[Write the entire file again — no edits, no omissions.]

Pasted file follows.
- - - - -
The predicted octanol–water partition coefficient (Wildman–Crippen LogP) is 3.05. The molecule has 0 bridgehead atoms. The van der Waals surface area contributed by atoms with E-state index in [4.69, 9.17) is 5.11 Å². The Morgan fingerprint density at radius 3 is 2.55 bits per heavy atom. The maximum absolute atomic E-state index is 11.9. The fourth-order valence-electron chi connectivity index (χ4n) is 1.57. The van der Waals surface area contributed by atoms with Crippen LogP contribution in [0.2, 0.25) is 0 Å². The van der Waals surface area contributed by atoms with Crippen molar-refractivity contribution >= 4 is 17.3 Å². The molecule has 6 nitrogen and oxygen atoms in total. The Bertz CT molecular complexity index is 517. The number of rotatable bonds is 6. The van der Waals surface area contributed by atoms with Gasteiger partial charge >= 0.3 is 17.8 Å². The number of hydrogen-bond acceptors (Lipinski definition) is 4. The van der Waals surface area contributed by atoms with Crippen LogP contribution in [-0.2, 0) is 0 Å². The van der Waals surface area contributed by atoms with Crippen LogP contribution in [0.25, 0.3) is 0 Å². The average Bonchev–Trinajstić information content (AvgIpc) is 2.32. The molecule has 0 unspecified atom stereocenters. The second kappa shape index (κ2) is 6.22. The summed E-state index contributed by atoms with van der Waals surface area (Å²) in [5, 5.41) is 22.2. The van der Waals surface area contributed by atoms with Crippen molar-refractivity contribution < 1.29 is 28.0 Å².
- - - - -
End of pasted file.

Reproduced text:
The predicted octanol–water partition coefficient (Wildman–Crippen LogP) is 3.05. The molecule has 0 bridgehead atoms. The van der Waals surface area contributed by atoms with E-state index in [4.69, 9.17) is 5.11 Å². The Morgan fingerprint density at radius 3 is 2.55 bits per heavy atom. The maximum absolute atomic E-state index is 11.9. The fourth-order valence-electron chi connectivity index (χ4n) is 1.57. The van der Waals surface area contributed by atoms with Crippen LogP contribution in [0.2, 0.25) is 0 Å². The van der Waals surface area contributed by atoms with Crippen molar-refractivity contribution >= 4 is 17.3 Å². The molecule has 6 nitrogen and oxygen atoms in total. The Bertz CT molecular complexity index is 517. The number of rotatable bonds is 6. The van der Waals surface area contributed by atoms with Gasteiger partial charge >= 0.3 is 17.8 Å². The number of hydrogen-bond acceptors (Lipinski definition) is 4. The van der Waals surface area contributed by atoms with Crippen LogP contribution in [-0.2, 0) is 0 Å². The van der Waals surface area contributed by atoms with Crippen LogP contribution in [0.25, 0.3) is 0 Å². The average Bonchev–Trinajstić information content (AvgIpc) is 2.32. The molecule has 0 unspecified atom stereocenters. The second kappa shape index (κ2) is 6.22. The summed E-state index contributed by atoms with van der Waals surface area (Å²) in [5, 5.41) is 22.2. The van der Waals surface area contributed by atoms with Crippen molar-refractivity contribution < 1.29 is 28.0 Å².